Tree Inspection

Trees generally don't just fall over unless they are subjected to particularly extreme weather conditions or are themselves structurally unsafe. Many people have been killed and injured due to tree failure; it is likely that many accidents and fatalities could have been avoided if the tree in question had received an annual inspection.

Dead bark on Walnut.Many court cases have dealt with situations where a tree has caused damage or injury to a third party, with the third party wishing then to claim damages from the tree owner. The argument then generally revolves around whether or not the tree owner could have known whether the tree was in a dangerous condition.


It seems that a tree owner would be expected to personally check, or commission an expert to check,  by visual means, the general condition of their trees on a reasonably regular basis (annual?) and take notice of any signs that indicate a possible defect or danger. Tree owners would not be expected to have an expert knowledge of tree anatomy but would be expected to notice basic visual signs that something is wrong (i.e dead branches, splits, fungal brackets, root plate lift etc). New owners of a property would be prudent to carry out such an inspection without delay.


To reduce the possibilities of such situations it is recommended that tree owners obtain an annual condition survey of their trees by a qualified Arboriculturist.

Young Ganoderma on BeechIf a tree owner is determined to carry out an inspection of their own trees, it is a good idea to keep a record of such action. Make a rough sketch of your garden and plot the positions and names of your trees onto the plan; if you have many trees of the same species close together it may be best to identify each tree on the plan with a number and fix a tag with this number to the tree itself.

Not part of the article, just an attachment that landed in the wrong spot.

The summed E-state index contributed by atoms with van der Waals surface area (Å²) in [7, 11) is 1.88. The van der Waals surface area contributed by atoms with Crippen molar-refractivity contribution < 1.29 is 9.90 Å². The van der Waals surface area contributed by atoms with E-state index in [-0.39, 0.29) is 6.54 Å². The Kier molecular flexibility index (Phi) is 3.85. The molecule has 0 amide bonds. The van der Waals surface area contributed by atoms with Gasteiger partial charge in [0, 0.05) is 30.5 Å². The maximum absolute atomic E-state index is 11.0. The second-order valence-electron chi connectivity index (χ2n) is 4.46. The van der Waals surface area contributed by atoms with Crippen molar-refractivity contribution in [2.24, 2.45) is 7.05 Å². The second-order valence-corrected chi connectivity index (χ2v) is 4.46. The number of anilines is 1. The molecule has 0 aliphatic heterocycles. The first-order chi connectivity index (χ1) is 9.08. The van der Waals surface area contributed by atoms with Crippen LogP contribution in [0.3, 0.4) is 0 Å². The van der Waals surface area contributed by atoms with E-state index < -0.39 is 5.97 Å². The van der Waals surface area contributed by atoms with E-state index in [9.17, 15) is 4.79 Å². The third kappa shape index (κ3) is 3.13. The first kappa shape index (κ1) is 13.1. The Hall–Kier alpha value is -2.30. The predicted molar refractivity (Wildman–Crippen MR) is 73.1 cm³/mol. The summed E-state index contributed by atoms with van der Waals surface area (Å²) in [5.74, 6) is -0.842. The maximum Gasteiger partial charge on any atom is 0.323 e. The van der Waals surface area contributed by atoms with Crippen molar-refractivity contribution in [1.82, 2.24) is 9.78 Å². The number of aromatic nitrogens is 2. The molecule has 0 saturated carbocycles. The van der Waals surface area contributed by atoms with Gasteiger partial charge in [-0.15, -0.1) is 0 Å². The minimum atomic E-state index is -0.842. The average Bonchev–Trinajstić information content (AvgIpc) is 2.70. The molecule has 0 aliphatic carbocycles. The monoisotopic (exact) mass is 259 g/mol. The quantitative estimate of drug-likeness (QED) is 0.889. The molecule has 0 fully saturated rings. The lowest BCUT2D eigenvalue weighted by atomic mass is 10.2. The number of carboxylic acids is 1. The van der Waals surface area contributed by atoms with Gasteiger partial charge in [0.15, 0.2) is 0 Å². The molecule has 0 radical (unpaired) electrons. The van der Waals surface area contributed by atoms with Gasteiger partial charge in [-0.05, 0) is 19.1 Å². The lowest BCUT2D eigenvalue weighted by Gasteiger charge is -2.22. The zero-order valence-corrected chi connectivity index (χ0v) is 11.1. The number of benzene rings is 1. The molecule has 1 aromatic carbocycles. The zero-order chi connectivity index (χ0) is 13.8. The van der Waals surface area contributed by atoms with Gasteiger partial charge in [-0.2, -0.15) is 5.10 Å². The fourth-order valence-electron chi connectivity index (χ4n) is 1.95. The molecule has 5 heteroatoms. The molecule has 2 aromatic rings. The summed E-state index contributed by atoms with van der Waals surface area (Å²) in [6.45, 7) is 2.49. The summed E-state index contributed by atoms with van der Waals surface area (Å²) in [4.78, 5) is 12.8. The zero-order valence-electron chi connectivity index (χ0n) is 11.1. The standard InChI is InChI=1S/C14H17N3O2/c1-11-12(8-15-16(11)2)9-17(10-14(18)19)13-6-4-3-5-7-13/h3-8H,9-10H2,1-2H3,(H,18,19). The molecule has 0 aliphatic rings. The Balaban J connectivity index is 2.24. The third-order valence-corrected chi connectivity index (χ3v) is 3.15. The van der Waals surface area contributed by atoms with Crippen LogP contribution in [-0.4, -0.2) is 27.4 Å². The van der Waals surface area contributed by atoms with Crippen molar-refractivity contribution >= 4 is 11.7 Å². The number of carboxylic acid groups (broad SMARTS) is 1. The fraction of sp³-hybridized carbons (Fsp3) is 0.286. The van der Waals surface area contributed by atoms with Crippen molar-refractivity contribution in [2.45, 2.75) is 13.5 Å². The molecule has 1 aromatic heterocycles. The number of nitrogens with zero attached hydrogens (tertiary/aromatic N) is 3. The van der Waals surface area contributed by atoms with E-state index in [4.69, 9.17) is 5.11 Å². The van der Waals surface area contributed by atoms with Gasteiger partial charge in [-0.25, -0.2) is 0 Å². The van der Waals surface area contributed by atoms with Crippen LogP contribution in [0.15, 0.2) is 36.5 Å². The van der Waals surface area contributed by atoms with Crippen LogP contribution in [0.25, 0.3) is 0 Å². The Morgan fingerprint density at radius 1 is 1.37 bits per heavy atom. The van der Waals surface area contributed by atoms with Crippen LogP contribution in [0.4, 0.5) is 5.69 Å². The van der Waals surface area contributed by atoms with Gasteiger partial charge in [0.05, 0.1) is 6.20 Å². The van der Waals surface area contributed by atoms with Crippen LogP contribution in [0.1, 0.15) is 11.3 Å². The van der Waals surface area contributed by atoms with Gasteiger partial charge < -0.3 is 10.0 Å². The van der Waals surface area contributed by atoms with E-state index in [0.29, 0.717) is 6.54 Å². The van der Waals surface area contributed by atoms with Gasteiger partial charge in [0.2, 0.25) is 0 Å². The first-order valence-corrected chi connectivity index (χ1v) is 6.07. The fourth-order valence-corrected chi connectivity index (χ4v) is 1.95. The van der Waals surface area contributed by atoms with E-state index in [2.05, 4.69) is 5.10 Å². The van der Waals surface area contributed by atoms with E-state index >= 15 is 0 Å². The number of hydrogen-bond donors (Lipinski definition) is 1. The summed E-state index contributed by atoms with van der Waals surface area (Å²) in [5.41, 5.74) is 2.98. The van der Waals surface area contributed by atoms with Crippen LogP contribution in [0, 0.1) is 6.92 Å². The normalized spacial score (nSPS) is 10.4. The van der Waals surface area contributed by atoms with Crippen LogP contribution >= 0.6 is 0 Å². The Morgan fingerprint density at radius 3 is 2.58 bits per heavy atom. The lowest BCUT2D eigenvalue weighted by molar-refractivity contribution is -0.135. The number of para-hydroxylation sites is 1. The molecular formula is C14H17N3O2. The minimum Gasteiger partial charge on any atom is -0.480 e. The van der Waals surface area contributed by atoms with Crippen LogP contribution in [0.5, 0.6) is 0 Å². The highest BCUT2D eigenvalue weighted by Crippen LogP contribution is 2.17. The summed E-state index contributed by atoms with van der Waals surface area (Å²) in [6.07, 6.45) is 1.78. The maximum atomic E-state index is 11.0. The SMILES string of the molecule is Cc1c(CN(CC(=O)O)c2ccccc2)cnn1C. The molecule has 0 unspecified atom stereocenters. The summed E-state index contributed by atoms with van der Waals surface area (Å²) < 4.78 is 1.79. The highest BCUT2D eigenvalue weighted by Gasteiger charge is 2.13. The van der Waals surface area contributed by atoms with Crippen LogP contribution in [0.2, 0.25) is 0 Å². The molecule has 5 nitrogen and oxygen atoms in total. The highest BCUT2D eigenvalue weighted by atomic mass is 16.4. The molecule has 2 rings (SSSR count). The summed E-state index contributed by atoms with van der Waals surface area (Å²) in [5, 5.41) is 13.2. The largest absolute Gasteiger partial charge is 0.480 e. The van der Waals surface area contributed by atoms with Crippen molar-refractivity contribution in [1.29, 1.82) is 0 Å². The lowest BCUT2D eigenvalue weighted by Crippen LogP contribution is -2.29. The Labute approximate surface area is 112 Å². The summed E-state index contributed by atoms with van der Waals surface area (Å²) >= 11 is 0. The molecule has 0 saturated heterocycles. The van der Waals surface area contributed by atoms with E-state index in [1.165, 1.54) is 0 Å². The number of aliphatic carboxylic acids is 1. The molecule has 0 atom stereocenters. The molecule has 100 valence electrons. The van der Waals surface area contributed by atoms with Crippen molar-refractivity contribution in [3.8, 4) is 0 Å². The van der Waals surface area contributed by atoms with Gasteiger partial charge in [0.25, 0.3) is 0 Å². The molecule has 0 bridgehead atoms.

Then, keep a written record of the inspection process, detailing the trees details (i.e approximate height, diameter, age and any obvious characteristics such as leaning north or Ivy within crown etc). Subsequent inspections would then be noted on your records and should be made ideally twice a year although annually during leaf fall should be adequate. If a disaster should occur and claims were made against you, such a system of inspection would at least show the courts that you have made an attempt to regularly check the visual condition of your trees.

Tree inspection should ideally be carried out by an experienced and qualified Arboriculturist. The process should include all aspects of the tree from roots up to branch tips. Characteristics such as root plate movement, fungal bodies, dead branches, tight branch unions, cracks, splits, twists, Ivy, disease, leaf size etc all need to be taken into consideration during the tree assessment. 

Additionally, any target hazard needs to be identified and considered. It may be that the tree is located within a woodland area and that certain defects that would be unacceptable on a road side tree are acceptable on a woodland tree.

Fungal brackets and structural defects, such as those featured in the above photographs, indicate an internal decay process. Get an expert opinion immediately.

This text is open to modification. If you have an item to add or change please send details.

2000 Chris Skellern. AIE.    Home  | News | A-Z Index  | Resources  |  Contact AIE  |  Terms of Use